A food allergy, according to the National Institute of Allergy and Infectious Diseases, is “an abnormal response to a food, triggered by the body’s immune system.”
Definition & Facts
Clinical studies suggest that up to 15 million Americans have food allergies. When individuals living with food allergies eat certain foods, their immune systems trigger a response due to the food being perceived as a foreign or indigestible substance. As a result, the immune system creates an abundance of proteins or antibodies which releases histamine and other chemicals.
In some cases, an allergic reaction to a food can be severe or life-threatening. By contrast, food intolerance symptoms are generally less serious, don't involve the immune system, and are often limited to digestive problems.
Symptoms & Complaints
- Hives (reddish, swollen, itchy areas on the skin)
- Eczema (a persistent dry, itchy rash)
- Redness of the skin or around the eyes
- Itchy mouth or ear canal
- Nausea or vomiting
- Stomach pain
- Nasal congestion or a runny nose
- Slight, dry cough
- Odd taste in mouth
- Uterine contractions
- Obstructive swelling of the lips, tongue, and/or throat
- Trouble swallowing
- Shortness of breath or wheezing
- Turning blue
- Drop in blood pressure (feeling faint, confused, weak, passing out)
- Loss of consciousness
- Chest pain
- Weak pulse
- Anaphylaxis which can be life-threatening
There is currently no definitive answer as to what causes food allergies in individuals, though genetics may play a role. It is believed that food allergies may be linked to an inadequate supply of a certain kind of gut flora called Clostiridae. Clinical studies have examined the role of this flora in preventing food allergies. Its reduced amount in the gut may be attributable to various environmental factors such as high-fat diets and overuse of antibiotics.
Diagnosis & Tests
Most healthcare specialists will asks patients a series of questions about the foods that seem to trigger adverse reactions. The following list highlights some of those questions:
- Did your reaction come on quickly, usually within several minutes after eating the food?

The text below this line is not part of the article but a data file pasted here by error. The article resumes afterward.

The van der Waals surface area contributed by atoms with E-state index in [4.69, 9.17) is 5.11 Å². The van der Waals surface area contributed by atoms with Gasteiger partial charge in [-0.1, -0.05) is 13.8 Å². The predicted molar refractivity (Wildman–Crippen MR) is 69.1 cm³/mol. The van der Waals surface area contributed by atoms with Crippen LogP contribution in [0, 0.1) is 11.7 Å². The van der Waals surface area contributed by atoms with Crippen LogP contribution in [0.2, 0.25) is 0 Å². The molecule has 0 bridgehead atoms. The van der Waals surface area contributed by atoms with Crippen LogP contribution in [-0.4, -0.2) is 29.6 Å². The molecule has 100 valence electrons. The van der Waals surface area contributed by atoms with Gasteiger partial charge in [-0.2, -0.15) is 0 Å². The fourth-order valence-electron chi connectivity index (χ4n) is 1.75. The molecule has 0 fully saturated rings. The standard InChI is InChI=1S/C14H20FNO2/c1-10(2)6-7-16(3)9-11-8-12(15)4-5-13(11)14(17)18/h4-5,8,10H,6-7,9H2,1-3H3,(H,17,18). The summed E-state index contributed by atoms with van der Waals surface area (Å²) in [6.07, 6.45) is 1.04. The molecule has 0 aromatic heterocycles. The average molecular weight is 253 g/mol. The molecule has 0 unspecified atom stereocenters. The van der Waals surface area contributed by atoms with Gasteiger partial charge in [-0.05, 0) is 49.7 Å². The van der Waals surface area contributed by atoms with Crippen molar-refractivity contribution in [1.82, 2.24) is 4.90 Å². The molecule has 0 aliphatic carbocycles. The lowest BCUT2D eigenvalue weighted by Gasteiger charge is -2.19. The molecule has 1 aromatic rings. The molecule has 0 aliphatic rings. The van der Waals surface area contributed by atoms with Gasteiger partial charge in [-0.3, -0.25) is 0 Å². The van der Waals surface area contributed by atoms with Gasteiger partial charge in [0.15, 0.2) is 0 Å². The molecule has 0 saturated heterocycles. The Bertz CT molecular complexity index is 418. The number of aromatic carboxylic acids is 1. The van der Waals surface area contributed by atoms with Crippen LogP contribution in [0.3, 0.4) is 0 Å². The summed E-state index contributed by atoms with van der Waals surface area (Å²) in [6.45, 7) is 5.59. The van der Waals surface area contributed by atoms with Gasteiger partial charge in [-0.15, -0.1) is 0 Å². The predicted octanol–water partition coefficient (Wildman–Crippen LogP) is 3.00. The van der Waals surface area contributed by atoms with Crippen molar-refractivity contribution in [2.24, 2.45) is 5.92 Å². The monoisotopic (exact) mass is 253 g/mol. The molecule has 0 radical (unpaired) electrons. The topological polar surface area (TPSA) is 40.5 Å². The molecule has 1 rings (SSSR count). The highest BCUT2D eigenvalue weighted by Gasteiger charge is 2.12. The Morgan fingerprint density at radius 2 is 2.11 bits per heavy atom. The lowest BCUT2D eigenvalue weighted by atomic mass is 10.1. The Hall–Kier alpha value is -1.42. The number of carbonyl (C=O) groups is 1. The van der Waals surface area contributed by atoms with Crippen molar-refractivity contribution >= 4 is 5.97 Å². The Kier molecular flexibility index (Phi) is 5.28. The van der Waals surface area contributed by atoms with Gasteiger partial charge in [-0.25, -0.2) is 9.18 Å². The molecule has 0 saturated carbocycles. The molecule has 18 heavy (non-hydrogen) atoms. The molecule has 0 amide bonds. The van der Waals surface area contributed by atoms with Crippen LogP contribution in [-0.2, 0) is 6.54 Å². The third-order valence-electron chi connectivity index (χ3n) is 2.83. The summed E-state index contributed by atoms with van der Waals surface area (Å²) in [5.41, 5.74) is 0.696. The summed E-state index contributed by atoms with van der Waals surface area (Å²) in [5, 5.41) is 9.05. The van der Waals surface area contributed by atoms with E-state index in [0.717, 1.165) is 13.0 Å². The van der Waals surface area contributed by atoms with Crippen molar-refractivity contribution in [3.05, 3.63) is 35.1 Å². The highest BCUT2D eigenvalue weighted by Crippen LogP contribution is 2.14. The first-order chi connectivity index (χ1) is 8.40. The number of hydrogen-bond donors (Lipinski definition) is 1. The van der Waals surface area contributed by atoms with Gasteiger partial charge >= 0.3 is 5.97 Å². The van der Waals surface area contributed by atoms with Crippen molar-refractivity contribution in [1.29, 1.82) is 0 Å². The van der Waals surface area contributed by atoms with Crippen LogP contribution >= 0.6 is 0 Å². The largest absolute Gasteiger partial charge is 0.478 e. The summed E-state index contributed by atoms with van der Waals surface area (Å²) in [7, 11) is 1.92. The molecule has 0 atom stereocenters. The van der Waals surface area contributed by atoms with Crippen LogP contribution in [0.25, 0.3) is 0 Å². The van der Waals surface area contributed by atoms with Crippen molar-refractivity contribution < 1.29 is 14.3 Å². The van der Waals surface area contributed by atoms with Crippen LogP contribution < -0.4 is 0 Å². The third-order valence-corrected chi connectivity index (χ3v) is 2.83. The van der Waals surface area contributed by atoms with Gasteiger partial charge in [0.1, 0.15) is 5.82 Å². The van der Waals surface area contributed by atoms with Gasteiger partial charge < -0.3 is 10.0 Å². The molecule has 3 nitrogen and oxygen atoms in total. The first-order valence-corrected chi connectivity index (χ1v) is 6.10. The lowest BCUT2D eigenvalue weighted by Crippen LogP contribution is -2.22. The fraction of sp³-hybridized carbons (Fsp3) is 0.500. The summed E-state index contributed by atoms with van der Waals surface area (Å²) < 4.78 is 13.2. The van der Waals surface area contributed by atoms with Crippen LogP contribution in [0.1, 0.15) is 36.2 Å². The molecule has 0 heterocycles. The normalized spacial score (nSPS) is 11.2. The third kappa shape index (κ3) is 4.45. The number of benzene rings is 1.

- Is your reaction always associated with a certain food?
- How much of this potentially allergenic food did you eat before you had a reaction?
- Have you eaten this food before and had a reaction?
- Did anyone else who ate the same food get sick?
- Did you take allergy medicines, and if so, did they help?
Additionally, dietary modification and observation tactics will often be employed in order to find “trigger” foods. Other methods healthcare providers may use include, but are not limited to, skin allergy tests and blood tests.
Treatment & Therapy
While there are no medicines to prevent or end food allergies, primary health care providers can provide their patients with “autoinjectable epinephrine,” which is to be used in the event that they experience an allergic reaction to food and do not have immediate access to professional medical help.
It is important for all individuals with food allergies to have an anaphylaxis emergency action plan which helps individuals learn how to recognize symptoms of anaphylaxis, gives instructions on first aid, and provides emergency contact information.
Epinephrine or adrenaline is a synthetic version of a naturally occurring hormone within the body. The medication is typically injected in the individual’s thigh. It can help relax muscles to aid breathing, stimulates the heart, and reduces swelling. This helps lessen the pain and stress associated with allergic reactions to certain foods.
Additionally, depending on the severity and number of food allergies that individuals may have, health care specialists may prescribe antihistamines or advise their patients to purchase recommended over the counter brands.
Prevention & Prophylaxis